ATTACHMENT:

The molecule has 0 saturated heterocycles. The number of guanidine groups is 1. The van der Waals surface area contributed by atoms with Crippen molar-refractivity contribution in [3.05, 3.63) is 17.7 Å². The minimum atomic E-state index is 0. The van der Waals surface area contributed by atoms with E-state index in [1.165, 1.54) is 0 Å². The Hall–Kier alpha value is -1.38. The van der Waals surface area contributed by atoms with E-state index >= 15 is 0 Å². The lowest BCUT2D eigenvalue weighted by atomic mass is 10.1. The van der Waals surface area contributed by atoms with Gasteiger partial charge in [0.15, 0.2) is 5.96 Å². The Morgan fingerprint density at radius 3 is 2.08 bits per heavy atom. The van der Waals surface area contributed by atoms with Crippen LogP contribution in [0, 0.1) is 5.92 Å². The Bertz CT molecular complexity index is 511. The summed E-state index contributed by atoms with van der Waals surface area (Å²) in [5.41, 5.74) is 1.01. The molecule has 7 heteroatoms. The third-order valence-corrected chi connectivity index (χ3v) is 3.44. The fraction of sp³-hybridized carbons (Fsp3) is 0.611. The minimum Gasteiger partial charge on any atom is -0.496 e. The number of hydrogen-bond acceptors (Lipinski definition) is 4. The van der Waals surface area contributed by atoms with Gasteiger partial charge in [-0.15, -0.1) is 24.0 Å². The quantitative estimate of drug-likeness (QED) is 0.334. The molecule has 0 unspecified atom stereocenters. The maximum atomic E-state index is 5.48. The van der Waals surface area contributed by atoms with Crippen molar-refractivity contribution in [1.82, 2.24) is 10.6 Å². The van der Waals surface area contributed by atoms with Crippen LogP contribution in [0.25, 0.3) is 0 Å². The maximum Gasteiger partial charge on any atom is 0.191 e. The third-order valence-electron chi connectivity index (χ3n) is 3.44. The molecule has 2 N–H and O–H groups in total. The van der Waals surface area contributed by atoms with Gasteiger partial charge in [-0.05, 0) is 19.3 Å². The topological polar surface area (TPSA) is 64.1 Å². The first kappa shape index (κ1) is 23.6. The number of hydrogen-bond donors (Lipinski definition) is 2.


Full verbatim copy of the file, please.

The molecule has 0 saturated heterocycles. The number of guanidine groups is 1. The van der Waals surface area contributed by atoms with Crippen molar-refractivity contribution in [3.05, 3.63) is 17.7 Å². The minimum atomic E-state index is 0. The van der Waals surface area contributed by atoms with E-state index in [1.165, 1.54) is 0 Å². The Hall–Kier alpha value is -1.38. The van der Waals surface area contributed by atoms with E-state index >= 15 is 0 Å². The lowest BCUT2D eigenvalue weighted by atomic mass is 10.1. The van der Waals surface area contributed by atoms with Gasteiger partial charge in [0.15, 0.2) is 5.96 Å². The Morgan fingerprint density at radius 3 is 2.08 bits per heavy atom. The van der Waals surface area contributed by atoms with Crippen LogP contribution in [0, 0.1) is 5.92 Å². The Bertz CT molecular complexity index is 511. The summed E-state index contributed by atoms with van der Waals surface area (Å²) in [5.41, 5.74) is 1.01. The molecule has 7 heteroatoms. The third-order valence-corrected chi connectivity index (χ3v) is 3.44. The fraction of sp³-hybridized carbons (Fsp3) is 0.611. The minimum Gasteiger partial charge on any atom is -0.496 e. The number of hydrogen-bond acceptors (Lipinski definition) is 4. The van der Waals surface area contributed by atoms with Gasteiger partial charge in [-0.15, -0.1) is 24.0 Å². The quantitative estimate of drug-likeness (QED) is 0.334. The molecule has 0 unspecified atom stereocenters. The maximum atomic E-state index is 5.48. The van der Waals surface area contributed by atoms with Crippen molar-refractivity contribution in [1.82, 2.24) is 10.6 Å². The van der Waals surface area contributed by atoms with Crippen LogP contribution in [0.25, 0.3) is 0 Å². The maximum Gasteiger partial charge on any atom is 0.191 e. The third-order valence-electron chi connectivity index (χ3n) is 3.44. The molecule has 2 N–H and O–H groups in total. The van der Waals surface area contributed by atoms with Gasteiger partial charge in [-0.05, 0) is 19.3 Å². The topological polar surface area (TPSA) is 64.1 Å². The first kappa shape index (κ1) is 23.6. The number of hydrogen-bond donors (Lipinski definition) is 2.